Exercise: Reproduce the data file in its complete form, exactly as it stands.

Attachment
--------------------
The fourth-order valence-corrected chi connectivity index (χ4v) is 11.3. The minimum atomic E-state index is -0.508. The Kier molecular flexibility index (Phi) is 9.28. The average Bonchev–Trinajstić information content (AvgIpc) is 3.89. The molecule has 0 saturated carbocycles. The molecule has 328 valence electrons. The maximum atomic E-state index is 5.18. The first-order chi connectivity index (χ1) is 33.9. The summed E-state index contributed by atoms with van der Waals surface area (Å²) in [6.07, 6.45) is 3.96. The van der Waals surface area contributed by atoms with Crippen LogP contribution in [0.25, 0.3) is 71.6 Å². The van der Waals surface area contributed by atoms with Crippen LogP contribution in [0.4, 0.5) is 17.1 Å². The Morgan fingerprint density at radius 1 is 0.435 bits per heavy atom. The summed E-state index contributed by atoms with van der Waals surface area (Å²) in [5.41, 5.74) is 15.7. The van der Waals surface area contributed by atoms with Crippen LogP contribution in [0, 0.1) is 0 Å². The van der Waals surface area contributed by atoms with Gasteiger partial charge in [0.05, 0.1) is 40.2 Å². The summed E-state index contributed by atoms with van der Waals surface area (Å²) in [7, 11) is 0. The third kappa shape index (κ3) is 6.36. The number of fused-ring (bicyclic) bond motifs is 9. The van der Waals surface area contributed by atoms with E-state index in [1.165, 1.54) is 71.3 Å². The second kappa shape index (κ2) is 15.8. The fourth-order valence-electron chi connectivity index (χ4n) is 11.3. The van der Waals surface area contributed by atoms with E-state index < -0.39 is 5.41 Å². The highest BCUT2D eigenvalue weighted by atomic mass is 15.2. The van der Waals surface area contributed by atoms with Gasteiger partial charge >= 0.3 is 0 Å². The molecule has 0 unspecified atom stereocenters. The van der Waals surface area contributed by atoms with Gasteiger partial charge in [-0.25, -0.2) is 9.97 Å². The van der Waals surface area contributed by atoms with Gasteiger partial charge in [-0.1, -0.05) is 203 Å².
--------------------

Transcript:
The fourth-order valence-corrected chi connectivity index (χ4v) is 11.3. The minimum atomic E-state index is -0.508. The Kier molecular flexibility index (Phi) is 9.28. The average Bonchev–Trinajstić information content (AvgIpc) is 3.89. The molecule has 0 saturated carbocycles. The molecule has 328 valence electrons. The maximum atomic E-state index is 5.18. The first-order chi connectivity index (χ1) is 33.9. The summed E-state index contributed by atoms with van der Waals surface area (Å²) in [6.07, 6.45) is 3.96. The van der Waals surface area contributed by atoms with Crippen LogP contribution in [0.25, 0.3) is 71.6 Å². The van der Waals surface area contributed by atoms with Crippen LogP contribution in [0.4, 0.5) is 17.1 Å². The Morgan fingerprint density at radius 1 is 0.435 bits per heavy atom. The summed E-state index contributed by atoms with van der Waals surface area (Å²) in [5.41, 5.74) is 15.7. The van der Waals surface area contributed by atoms with Crippen LogP contribution in [0, 0.1) is 0 Å². The van der Waals surface area contributed by atoms with Gasteiger partial charge in [0.05, 0.1) is 40.2 Å². The summed E-state index contributed by atoms with van der Waals surface area (Å²) in [7, 11) is 0. The third kappa shape index (κ3) is 6.36. The number of fused-ring (bicyclic) bond motifs is 9. The van der Waals surface area contributed by atoms with E-state index in [1.165, 1.54) is 71.3 Å². The second kappa shape index (κ2) is 15.8. The fourth-order valence-electron chi connectivity index (χ4n) is 11.3. The van der Waals surface area contributed by atoms with E-state index < -0.39 is 5.41 Å². The highest BCUT2D eigenvalue weighted by atomic mass is 15.2. The van der Waals surface area contributed by atoms with Gasteiger partial charge >= 0.3 is 0 Å². The molecule has 0 unspecified atom stereocenters. The van der Waals surface area contributed by atoms with Gasteiger partial charge in [-0.25, -0.2) is 9.97 Å². The van der Waals surface area contributed by atoms with Gasteiger partial charge in [-0.1, -0.05) is 203 Å².